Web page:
Work on Indigenous Languages of Latin America
The empirical basis of my work is research on languages of Latin America. My dissertation research is based on my fieldwork on Rarámuri (Taracahitan; Uto-Aztecan) in the community of Choguita, Chihuahua, which I began in 2003. Before that, I worked with a speaker of Ojachichi Rarámuri (between 2000 and 2002) for my undergraduate honors thesis. I have worked with speakers of Mayo (Taracahitan; Uto-Aztecan), Huastec Nahuatl (Aztecan; Uto-Aztecan), Yucatec Maya (Yucatecan; Mayan) and Popti’ (Kanjobalan; Mayan) for different projects. I have also worked with published sources of Guarijío (Taracahitan; Uto-Aztecan) and several Tepiman languages (Uto-Aztecan) for projects on synchronic and diachronic aspects of the prosodic morphology of these languages.

My dissertation (completed in August 2008 at UC Berkeley) provides a detailed description and analysis of the phonology and morphology of Choguita Rarámuri, a previously undocumented Uto-Aztecan language (PDF (447 pages))

Choguita Rarámuri language documentation  
I am currently engaged in a documentation project funded by the National Science Foundation Documenting Endangered Languages program (2012-ongoing); previously, this project was funded by the Hans Rausing Endangered Languages Project (hosted at the School of Oriental and African Studies (SOAS) of the University of London) (2006-2010). In collaboration with community members, the project will produce a reference grammar of Choguita Rarámuri, and a corpus of annotated texts, audio and video. These documents are being archived at ELAR and are also deposited in the community, responding to the interests of native speakers to have an archive of audio and video recordings that will serve as a community heritage for future generations (details about the Choguita Rarámuri materials deposited at ELAR can be found here). This project builds on work started through the projects Choguita Raramuri (Tarahumara) documentation and description and A reference grammar of Choguita Rarámuri (Tarahumara).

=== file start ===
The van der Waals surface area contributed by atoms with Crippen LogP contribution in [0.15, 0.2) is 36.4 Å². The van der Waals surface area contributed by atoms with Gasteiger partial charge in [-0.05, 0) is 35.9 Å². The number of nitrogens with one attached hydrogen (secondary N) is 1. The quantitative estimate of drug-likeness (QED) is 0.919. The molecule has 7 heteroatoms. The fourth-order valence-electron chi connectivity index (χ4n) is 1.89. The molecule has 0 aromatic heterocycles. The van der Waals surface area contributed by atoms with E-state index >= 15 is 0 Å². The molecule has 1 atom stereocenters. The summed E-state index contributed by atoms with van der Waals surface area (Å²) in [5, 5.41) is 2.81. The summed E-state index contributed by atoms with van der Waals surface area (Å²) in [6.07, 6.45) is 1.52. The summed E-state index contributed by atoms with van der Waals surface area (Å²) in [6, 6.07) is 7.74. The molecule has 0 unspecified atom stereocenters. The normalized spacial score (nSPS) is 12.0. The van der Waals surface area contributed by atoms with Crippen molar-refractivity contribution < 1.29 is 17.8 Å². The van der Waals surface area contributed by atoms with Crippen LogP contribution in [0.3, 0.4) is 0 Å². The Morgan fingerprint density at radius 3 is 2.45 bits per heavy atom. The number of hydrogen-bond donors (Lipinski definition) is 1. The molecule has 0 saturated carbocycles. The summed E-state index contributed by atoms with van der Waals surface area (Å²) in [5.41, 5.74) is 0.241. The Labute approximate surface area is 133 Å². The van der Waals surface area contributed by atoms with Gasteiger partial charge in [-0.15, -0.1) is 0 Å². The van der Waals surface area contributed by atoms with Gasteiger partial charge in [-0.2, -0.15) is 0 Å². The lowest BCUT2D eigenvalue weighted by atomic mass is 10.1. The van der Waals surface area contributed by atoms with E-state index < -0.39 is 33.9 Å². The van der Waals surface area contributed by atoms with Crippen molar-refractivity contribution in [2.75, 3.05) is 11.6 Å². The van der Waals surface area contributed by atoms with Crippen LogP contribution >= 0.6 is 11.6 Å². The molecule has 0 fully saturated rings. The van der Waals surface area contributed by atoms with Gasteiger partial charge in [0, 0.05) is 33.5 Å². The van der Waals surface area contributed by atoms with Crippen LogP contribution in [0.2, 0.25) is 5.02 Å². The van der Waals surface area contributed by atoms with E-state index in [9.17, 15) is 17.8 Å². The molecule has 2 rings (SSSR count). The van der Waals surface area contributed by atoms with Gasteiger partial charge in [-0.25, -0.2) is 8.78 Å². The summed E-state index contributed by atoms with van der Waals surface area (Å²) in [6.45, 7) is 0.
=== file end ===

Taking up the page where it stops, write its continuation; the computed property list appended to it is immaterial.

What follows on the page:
Last update: September 26th, 2016


Research interests

Languages of the Americas (particularly Uto-Aztecan languages), phonology, morphology, language description and documentation, typology.

Fall 2016

LIGN8: Languages and Cultures of America

LIGN248: Graduate morphology seminar

Office hours M and Th 11am-12pm

or meeting by appointment


UCSD Linguistics Field Research Lab

Linguistic Fieldwork Working Group

The Phon Company: San Diego Phonetics and Phonology Research Community

Linguistic Anthropology Lab

Upcoming/recent talks and presentations:

  1. *Caballero, G. 2015. Lenition and prosodic structure in Choguita Rarámuri. Texts in Transition: Languages and Linguistics in the Native West, UCSC, November 20-21. (invited)

  1. *Caballero, G. 2015. Debilitamiento consonántico y estructura prosódica en el rarámuri de Choguita. Conference on Indigenous Languages of Latin America VII/Congreso de Idiomas Indígenas de Latinoamérica VII, UT Austin, October 29-31. (invited)

  1. *Caballero, G. 2015. Motivating multiple exponence. Workshop - Replicative processes in grammar: harmony, copying, doubling, and repetition, Universität Leipzig, October 1-2. (invited) Caballero-Leipzig.pdf

Research        Publications       CV       Teaching    LFWG         LinksResearch.htmlPublications.htmlCV.htmlTeaching.htmlLFWG.htmlLinks.htmlshapeimage_3_link_0shapeimage_3_link_1shapeimage_3_link_2shapeimage_3_link_3shapeimage_3_link_4shapeimage_3_link_5

Associate Professor

UCSD Department of Linguistics

Department of Linguistics - 0108         

University of California, San Diego     

9500 Gilman Drive                              

La Jolla, CA 92093-0108

E-mail: gcaballero at ucsd dot edu

Phone: (858)534-4892